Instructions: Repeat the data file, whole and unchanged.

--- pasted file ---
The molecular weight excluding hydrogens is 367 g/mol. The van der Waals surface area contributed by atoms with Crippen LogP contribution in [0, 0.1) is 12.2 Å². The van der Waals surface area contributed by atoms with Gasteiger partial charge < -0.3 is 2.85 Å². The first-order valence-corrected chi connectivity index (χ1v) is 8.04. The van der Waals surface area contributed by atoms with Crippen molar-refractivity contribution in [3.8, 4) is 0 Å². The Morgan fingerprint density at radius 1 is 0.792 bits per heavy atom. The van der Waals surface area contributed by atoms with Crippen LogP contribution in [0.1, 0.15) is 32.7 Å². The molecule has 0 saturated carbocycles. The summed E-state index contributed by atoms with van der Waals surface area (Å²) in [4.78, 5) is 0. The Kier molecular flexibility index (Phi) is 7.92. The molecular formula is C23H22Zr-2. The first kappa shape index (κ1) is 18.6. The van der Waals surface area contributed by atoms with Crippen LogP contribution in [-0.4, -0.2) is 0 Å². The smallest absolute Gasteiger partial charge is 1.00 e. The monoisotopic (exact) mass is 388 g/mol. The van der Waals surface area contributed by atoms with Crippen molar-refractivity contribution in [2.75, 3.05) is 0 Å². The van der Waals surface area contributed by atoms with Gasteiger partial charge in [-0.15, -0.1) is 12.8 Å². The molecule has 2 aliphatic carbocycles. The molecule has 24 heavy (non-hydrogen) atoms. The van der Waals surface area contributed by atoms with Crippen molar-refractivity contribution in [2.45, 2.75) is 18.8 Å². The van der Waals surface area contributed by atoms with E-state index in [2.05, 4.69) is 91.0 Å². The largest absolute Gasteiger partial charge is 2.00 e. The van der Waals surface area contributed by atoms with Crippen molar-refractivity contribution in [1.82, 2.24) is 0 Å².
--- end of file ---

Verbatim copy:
The molecular weight excluding hydrogens is 367 g/mol. The van der Waals surface area contributed by atoms with Crippen LogP contribution in [0, 0.1) is 12.2 Å². The van der Waals surface area contributed by atoms with Gasteiger partial charge < -0.3 is 2.85 Å². The first-order valence-corrected chi connectivity index (χ1v) is 8.04. The van der Waals surface area contributed by atoms with Crippen molar-refractivity contribution in [3.8, 4) is 0 Å². The Morgan fingerprint density at radius 1 is 0.792 bits per heavy atom. The van der Waals surface area contributed by atoms with Crippen LogP contribution in [0.1, 0.15) is 32.7 Å². The molecule has 0 saturated carbocycles. The summed E-state index contributed by atoms with van der Waals surface area (Å²) in [4.78, 5) is 0. The Kier molecular flexibility index (Phi) is 7.92. The molecular formula is C23H22Zr-2. The first kappa shape index (κ1) is 18.6. The van der Waals surface area contributed by atoms with Crippen LogP contribution in [-0.4, -0.2) is 0 Å². The smallest absolute Gasteiger partial charge is 1.00 e. The monoisotopic (exact) mass is 388 g/mol. The van der Waals surface area contributed by atoms with Crippen molar-refractivity contribution in [2.75, 3.05) is 0 Å². The van der Waals surface area contributed by atoms with Gasteiger partial charge in [-0.15, -0.1) is 12.8 Å². The molecule has 2 aliphatic carbocycles. The molecule has 24 heavy (non-hydrogen) atoms. The van der Waals surface area contributed by atoms with Crippen molar-refractivity contribution in [2.45, 2.75) is 18.8 Å². The van der Waals surface area contributed by atoms with E-state index in [2.05, 4.69) is 91.0 Å². The largest absolute Gasteiger partial charge is 2.00 e. The van der Waals surface area contributed by atoms with Crippen molar-refractivity contribution in [1.82, 2.24) is 0 Å².